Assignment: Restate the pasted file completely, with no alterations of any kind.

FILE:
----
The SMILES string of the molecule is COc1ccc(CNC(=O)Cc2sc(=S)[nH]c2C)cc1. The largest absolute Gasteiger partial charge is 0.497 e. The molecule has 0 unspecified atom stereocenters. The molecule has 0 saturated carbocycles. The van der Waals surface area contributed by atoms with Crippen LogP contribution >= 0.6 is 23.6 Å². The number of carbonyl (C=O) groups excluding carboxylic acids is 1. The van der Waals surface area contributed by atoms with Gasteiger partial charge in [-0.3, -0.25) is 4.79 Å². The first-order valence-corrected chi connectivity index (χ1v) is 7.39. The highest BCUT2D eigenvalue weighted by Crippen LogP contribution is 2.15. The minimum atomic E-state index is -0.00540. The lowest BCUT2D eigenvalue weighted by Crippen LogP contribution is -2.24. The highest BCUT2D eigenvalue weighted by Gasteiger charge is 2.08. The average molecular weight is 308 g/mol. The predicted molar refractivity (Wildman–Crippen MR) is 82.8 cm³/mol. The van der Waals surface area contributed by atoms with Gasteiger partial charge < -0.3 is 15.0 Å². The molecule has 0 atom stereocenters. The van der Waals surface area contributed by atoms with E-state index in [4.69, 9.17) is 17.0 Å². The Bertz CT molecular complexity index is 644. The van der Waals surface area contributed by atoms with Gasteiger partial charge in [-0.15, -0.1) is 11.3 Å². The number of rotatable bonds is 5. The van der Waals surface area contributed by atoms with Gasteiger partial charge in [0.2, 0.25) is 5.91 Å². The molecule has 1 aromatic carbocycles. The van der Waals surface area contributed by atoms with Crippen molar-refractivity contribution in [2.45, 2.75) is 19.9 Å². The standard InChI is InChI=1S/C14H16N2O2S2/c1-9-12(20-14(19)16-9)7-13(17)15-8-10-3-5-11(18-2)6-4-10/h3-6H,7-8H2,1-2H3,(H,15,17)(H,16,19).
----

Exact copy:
The SMILES string of the molecule is COc1ccc(CNC(=O)Cc2sc(=S)[nH]c2C)cc1. The largest absolute Gasteiger partial charge is 0.497 e. The molecule has 0 unspecified atom stereocenters. The molecule has 0 saturated carbocycles. The van der Waals surface area contributed by atoms with Crippen LogP contribution >= 0.6 is 23.6 Å². The number of carbonyl (C=O) groups excluding carboxylic acids is 1. The van der Waals surface area contributed by atoms with Gasteiger partial charge in [-0.3, -0.25) is 4.79 Å². The first-order valence-corrected chi connectivity index (χ1v) is 7.39. The highest BCUT2D eigenvalue weighted by Crippen LogP contribution is 2.15. The minimum atomic E-state index is -0.00540. The lowest BCUT2D eigenvalue weighted by Crippen LogP contribution is -2.24. The highest BCUT2D eigenvalue weighted by Gasteiger charge is 2.08. The average molecular weight is 308 g/mol. The predicted molar refractivity (Wildman–Crippen MR) is 82.8 cm³/mol. The van der Waals surface area contributed by atoms with Gasteiger partial charge < -0.3 is 15.0 Å². The molecule has 0 atom stereocenters. The van der Waals surface area contributed by atoms with E-state index in [4.69, 9.17) is 17.0 Å². The Bertz CT molecular complexity index is 644. The van der Waals surface area contributed by atoms with Gasteiger partial charge in [-0.15, -0.1) is 11.3 Å². The number of rotatable bonds is 5. The van der Waals surface area contributed by atoms with Gasteiger partial charge in [0.2, 0.25) is 5.91 Å². The molecule has 1 aromatic carbocycles. The van der Waals surface area contributed by atoms with Crippen molar-refractivity contribution in [2.45, 2.75) is 19.9 Å². The standard InChI is InChI=1S/C14H16N2O2S2/c1-9-12(20-14(19)16-9)7-13(17)15-8-10-3-5-11(18-2)6-4-10/h3-6H,7-8H2,1-2H3,(H,15,17)(H,16,19).